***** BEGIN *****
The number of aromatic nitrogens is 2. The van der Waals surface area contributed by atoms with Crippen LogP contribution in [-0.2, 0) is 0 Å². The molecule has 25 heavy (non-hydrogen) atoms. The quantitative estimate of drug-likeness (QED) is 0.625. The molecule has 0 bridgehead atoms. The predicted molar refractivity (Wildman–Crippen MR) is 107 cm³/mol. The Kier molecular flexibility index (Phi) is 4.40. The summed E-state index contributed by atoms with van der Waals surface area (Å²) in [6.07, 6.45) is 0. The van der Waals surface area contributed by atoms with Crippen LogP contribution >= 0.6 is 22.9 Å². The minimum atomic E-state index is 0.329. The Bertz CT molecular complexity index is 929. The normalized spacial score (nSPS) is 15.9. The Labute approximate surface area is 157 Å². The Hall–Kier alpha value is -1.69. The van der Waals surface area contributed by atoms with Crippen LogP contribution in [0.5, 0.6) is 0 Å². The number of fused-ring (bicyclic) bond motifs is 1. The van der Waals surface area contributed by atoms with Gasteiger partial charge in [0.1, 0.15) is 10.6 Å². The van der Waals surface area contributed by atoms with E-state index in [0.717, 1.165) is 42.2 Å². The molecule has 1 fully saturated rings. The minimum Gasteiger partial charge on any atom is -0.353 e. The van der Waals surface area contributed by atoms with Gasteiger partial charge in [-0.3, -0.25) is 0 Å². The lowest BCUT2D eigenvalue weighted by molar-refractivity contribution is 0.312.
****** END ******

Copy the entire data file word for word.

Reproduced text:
The number of aromatic nitrogens is 2. The van der Waals surface area contributed by atoms with Crippen LogP contribution in [-0.2, 0) is 0 Å². The molecule has 25 heavy (non-hydrogen) atoms. The quantitative estimate of drug-likeness (QED) is 0.625. The molecule has 0 bridgehead atoms. The predicted molar refractivity (Wildman–Crippen MR) is 107 cm³/mol. The Kier molecular flexibility index (Phi) is 4.40. The summed E-state index contributed by atoms with van der Waals surface area (Å²) in [6.07, 6.45) is 0. The van der Waals surface area contributed by atoms with Crippen LogP contribution >= 0.6 is 22.9 Å². The minimum atomic E-state index is 0.329. The Bertz CT molecular complexity index is 929. The normalized spacial score (nSPS) is 15.9. The Labute approximate surface area is 157 Å². The Hall–Kier alpha value is -1.69. The van der Waals surface area contributed by atoms with Crippen LogP contribution in [0.5, 0.6) is 0 Å². The number of fused-ring (bicyclic) bond motifs is 1. The van der Waals surface area contributed by atoms with Gasteiger partial charge in [0.1, 0.15) is 10.6 Å². The van der Waals surface area contributed by atoms with E-state index in [0.717, 1.165) is 42.2 Å². The molecule has 1 fully saturated rings. The minimum Gasteiger partial charge on any atom is -0.353 e. The van der Waals surface area contributed by atoms with Gasteiger partial charge in [-0.3, -0.25) is 0 Å². The lowest BCUT2D eigenvalue weighted by molar-refractivity contribution is 0.312.